Breast-cancer screening saves lives even though it also picks up cases in some women that would never have caused them a problem, according to a review published in The Lancet medical journal.
The independent review, commissioned by the charity Cancer Research UK (CRUK) and Britain’s Department of Health, follows fierce international debate about the benefits of routine screening and recent research that has argued it does more harm than good.
“This has become an area of high controversy,” said Sir Mike Richards, the Department of Health’s National Cancer Director and one of the sponsors of the review.
Critics of routine screening argue that women can be subjected to unnecessary surgery, radiotherapy and medication to treat cancers that would have posed them no risk.
Harpal Kumar, chief executive of CRUK, acknowledged the shortcomings of screening but argued that until testing for breast cancer becomes more sophisticated, regular monitoring is the best option.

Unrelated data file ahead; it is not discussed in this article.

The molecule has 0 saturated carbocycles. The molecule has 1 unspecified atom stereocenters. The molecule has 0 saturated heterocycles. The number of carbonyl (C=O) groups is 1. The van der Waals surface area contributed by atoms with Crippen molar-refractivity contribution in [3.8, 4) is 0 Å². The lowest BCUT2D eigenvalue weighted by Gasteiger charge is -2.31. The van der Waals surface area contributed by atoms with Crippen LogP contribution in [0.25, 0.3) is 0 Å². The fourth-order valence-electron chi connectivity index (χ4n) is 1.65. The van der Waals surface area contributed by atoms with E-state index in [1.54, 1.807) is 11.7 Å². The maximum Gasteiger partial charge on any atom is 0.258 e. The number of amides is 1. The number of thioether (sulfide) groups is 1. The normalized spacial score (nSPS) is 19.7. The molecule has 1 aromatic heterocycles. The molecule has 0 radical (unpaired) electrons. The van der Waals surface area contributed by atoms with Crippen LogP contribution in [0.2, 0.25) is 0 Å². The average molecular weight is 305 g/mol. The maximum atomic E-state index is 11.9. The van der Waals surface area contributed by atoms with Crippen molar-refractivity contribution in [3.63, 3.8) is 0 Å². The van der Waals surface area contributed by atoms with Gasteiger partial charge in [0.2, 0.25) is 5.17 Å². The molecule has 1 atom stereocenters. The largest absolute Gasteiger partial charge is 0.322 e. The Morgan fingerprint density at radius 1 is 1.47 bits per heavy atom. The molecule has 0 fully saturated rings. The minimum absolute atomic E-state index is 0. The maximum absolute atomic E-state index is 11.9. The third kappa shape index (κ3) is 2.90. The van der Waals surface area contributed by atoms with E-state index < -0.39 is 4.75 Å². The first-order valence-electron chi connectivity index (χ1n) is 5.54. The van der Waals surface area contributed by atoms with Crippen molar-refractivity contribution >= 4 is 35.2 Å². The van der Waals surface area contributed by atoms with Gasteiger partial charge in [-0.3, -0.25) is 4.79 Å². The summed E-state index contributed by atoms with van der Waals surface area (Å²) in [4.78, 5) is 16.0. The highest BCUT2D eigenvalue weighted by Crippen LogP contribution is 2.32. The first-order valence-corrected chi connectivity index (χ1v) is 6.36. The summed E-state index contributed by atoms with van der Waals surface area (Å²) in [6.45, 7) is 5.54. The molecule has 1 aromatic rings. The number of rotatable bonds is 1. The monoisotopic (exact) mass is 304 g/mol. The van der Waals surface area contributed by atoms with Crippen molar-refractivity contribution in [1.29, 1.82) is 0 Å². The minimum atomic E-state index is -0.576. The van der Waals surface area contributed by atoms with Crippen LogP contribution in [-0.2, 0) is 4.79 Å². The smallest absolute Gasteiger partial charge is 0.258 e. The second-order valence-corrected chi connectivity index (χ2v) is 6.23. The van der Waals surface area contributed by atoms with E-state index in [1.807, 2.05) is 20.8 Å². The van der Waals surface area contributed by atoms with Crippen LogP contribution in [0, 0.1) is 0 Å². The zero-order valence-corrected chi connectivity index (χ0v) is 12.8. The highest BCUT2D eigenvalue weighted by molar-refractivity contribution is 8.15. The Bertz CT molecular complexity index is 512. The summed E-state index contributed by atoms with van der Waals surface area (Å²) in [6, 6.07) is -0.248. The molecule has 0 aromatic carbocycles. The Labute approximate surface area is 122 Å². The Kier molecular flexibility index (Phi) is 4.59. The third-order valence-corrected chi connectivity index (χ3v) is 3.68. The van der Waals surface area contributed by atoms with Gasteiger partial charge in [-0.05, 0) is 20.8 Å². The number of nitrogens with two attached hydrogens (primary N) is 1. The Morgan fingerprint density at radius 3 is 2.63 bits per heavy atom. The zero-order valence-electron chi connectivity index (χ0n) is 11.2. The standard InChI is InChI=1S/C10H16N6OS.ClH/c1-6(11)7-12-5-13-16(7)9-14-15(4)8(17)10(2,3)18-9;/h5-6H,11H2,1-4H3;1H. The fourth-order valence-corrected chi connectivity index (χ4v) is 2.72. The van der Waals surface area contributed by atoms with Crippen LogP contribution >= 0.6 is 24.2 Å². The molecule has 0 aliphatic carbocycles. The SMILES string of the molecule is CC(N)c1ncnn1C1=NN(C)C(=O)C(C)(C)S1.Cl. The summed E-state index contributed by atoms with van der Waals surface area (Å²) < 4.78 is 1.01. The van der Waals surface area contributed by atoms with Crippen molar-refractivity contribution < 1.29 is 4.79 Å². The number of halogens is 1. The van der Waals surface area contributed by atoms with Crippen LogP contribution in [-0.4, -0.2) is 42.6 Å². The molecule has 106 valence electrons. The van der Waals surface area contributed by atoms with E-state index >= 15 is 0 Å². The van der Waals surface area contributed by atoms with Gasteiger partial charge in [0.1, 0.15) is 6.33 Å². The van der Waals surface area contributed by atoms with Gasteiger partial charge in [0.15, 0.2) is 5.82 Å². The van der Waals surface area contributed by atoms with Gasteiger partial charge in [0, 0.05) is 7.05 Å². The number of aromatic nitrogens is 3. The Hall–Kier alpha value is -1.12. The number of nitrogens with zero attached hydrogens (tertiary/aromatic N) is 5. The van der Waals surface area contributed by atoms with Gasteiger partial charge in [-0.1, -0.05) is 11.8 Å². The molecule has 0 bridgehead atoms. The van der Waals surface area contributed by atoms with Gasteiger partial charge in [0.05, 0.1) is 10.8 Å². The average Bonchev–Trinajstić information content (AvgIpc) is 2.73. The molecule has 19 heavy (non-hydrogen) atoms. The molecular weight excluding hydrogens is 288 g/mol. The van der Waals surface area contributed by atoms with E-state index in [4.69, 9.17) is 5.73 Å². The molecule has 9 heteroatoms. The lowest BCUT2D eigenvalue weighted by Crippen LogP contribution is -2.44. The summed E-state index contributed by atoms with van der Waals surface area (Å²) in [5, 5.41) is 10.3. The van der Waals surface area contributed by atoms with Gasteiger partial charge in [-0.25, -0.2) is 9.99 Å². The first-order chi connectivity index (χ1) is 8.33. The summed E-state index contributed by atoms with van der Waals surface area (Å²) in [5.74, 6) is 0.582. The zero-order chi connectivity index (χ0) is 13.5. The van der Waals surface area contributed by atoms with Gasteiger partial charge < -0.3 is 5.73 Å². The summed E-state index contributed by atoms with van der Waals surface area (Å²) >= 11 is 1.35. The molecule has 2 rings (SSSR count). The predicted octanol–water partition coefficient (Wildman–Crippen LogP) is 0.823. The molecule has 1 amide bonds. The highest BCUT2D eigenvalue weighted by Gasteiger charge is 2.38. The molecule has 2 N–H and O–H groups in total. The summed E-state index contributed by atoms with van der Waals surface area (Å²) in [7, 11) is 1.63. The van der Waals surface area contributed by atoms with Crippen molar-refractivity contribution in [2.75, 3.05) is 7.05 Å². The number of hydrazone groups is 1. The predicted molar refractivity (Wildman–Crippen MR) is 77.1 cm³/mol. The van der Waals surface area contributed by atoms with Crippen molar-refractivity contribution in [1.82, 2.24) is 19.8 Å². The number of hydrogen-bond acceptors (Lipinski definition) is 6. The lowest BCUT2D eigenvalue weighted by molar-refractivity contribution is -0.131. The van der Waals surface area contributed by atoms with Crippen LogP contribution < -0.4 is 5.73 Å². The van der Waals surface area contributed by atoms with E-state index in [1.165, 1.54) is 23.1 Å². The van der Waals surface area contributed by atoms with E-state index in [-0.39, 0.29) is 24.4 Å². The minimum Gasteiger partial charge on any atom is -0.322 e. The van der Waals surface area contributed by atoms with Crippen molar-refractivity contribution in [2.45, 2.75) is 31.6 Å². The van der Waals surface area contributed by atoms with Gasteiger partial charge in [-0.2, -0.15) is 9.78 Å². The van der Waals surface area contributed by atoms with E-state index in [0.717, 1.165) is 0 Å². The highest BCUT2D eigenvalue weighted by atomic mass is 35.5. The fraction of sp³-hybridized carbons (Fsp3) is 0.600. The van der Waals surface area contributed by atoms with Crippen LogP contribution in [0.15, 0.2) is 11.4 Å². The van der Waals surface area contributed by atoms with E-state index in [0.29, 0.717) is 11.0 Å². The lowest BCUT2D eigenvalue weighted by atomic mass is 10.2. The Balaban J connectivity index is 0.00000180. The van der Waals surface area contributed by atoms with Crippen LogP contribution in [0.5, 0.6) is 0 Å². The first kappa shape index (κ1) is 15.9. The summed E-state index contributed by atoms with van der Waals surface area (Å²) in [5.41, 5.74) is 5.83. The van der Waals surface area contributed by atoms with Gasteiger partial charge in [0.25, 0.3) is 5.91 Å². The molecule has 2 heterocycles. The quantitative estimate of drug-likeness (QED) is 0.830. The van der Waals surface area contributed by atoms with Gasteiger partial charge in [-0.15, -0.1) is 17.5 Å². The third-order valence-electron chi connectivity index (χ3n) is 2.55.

“Screening remains one of the best ways to spot the very early signs of breast cancer, at a stage when treatment is most likely to be successful,” he said.
“Yet, as the review shows, some cancers will be diagnosed and treated that would never have caused any harm.”
A panel of experts led by University College London professor Sir Michael Marmot concluded that screening prevents about 1,300 deaths per year in Britain but can also lead to about 4,000 women having treatment for a condition that would never have troubled them.